Formed joints mark the boundaries between separate pours of concrete. Some reasons a constructor might introduce these joints are:
Formed joints can act as free-movement joints, restrained-movement joints or tied joints, depending on the required capacity for movement in the local area of the slab; specialist racking systems may need a lower tolerance for movement than a jointless bay, for example.
Because construction joints are always situated on the edge of a pour, the arris on both sides of the joint may have been less well worked by the power trowel. This means that the concrete at the arris is likely to consist of less aggregate and excess cement paste, making the arrises less resistant to damage caused by traffic across the joint. Therefore, it is advisable to armour construction joints if they are going to be trafficked significantly, especially if they are also free-movement joints.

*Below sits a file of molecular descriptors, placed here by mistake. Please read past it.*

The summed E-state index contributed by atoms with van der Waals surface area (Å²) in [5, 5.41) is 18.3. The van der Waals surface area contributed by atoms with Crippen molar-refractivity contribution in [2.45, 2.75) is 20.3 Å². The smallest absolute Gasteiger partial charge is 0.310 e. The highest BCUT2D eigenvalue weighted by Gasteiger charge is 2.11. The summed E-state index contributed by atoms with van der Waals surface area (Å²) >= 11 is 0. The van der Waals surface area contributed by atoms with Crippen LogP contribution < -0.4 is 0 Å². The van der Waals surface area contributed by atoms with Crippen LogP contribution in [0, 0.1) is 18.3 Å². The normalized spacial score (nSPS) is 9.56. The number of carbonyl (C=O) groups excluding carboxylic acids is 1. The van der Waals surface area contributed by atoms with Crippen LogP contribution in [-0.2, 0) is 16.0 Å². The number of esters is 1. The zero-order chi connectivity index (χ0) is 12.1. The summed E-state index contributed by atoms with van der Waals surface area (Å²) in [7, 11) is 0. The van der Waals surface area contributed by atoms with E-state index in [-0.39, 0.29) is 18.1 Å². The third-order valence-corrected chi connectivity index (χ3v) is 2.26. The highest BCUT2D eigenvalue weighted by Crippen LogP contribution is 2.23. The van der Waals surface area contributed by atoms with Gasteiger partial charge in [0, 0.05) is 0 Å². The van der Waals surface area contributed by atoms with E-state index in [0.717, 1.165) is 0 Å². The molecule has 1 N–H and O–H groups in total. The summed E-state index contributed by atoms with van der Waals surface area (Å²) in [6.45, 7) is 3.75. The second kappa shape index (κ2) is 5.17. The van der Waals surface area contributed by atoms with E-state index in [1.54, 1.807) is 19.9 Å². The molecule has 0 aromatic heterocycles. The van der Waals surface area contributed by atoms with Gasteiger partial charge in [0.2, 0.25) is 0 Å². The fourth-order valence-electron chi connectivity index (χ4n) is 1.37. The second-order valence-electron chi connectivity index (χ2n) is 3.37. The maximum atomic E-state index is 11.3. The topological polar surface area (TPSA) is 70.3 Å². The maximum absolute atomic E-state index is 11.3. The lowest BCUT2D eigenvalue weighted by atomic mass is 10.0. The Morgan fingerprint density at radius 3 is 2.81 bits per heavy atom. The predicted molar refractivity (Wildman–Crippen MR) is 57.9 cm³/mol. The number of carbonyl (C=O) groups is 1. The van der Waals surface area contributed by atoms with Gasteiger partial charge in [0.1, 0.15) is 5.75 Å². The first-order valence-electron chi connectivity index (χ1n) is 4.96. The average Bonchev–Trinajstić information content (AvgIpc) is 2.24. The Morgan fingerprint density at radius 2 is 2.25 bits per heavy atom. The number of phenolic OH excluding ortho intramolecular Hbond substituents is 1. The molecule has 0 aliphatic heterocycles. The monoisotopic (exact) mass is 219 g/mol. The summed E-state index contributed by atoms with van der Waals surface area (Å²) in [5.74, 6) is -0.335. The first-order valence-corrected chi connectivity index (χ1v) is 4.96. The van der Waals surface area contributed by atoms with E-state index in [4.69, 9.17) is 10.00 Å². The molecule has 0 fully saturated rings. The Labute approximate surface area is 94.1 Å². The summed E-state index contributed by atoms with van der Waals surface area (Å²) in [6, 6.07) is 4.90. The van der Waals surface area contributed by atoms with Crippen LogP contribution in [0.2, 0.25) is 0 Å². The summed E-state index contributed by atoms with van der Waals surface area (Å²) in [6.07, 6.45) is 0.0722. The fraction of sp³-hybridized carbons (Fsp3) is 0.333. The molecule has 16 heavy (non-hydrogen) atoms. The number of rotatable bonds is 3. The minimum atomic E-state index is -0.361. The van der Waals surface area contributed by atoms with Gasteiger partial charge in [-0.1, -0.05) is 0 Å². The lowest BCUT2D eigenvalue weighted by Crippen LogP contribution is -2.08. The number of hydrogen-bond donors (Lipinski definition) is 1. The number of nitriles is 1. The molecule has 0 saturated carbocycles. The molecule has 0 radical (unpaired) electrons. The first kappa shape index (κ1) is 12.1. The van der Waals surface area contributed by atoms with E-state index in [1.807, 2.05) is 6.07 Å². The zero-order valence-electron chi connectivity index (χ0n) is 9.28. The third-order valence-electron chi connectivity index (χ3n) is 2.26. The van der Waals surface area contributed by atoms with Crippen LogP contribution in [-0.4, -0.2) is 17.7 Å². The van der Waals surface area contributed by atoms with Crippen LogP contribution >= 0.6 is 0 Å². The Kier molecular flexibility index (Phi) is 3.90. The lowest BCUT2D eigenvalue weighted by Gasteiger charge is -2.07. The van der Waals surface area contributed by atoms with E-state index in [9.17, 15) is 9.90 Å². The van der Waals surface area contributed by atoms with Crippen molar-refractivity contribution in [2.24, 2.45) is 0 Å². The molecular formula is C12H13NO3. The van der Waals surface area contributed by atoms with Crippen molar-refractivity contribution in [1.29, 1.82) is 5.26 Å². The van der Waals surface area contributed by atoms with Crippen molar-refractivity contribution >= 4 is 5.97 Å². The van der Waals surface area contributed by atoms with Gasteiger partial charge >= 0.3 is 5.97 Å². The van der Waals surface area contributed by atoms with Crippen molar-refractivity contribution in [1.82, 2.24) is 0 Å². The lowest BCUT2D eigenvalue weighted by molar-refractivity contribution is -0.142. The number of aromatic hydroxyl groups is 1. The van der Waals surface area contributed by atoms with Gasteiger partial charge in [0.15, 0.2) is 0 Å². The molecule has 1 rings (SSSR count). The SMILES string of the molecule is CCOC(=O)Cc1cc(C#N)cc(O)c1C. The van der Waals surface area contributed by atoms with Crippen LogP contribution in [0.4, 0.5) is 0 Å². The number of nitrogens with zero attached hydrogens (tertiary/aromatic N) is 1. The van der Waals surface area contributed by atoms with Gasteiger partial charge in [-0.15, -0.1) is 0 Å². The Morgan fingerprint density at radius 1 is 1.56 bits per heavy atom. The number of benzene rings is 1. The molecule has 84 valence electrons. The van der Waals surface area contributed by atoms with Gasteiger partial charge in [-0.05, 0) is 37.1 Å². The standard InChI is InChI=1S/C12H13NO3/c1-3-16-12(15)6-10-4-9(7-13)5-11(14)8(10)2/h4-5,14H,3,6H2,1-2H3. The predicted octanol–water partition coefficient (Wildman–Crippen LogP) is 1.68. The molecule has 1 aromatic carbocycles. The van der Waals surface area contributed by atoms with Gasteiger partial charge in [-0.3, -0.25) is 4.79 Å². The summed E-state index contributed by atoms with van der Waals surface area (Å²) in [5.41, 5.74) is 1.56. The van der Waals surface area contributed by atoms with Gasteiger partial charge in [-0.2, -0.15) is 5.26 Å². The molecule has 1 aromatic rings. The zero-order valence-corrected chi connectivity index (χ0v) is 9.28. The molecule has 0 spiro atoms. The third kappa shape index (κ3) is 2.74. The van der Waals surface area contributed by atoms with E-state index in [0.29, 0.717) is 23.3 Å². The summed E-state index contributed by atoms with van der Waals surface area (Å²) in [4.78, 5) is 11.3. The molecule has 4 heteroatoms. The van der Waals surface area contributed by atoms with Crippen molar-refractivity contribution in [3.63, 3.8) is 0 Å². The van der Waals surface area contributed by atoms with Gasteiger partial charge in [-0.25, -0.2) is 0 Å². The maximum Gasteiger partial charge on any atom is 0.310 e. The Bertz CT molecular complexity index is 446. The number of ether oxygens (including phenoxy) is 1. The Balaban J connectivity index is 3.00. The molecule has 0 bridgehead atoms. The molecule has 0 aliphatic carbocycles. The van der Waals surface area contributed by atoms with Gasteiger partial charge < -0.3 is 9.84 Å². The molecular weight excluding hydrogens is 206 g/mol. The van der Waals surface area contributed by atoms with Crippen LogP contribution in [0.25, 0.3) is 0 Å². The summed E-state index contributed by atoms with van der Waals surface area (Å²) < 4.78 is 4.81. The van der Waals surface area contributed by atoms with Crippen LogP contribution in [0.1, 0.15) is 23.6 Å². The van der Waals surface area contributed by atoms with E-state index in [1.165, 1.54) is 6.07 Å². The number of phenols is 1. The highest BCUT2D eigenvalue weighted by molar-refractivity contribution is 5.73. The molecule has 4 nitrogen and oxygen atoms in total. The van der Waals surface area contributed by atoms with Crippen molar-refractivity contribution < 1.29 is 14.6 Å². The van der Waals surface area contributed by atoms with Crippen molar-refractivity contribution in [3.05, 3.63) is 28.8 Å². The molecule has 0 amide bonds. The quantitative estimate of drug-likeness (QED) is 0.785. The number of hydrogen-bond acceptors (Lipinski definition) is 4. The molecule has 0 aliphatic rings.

If a construction joint is unarmoured, extra care is needed when removing the temporary formwork to ensure no damage is inflicted on the arris.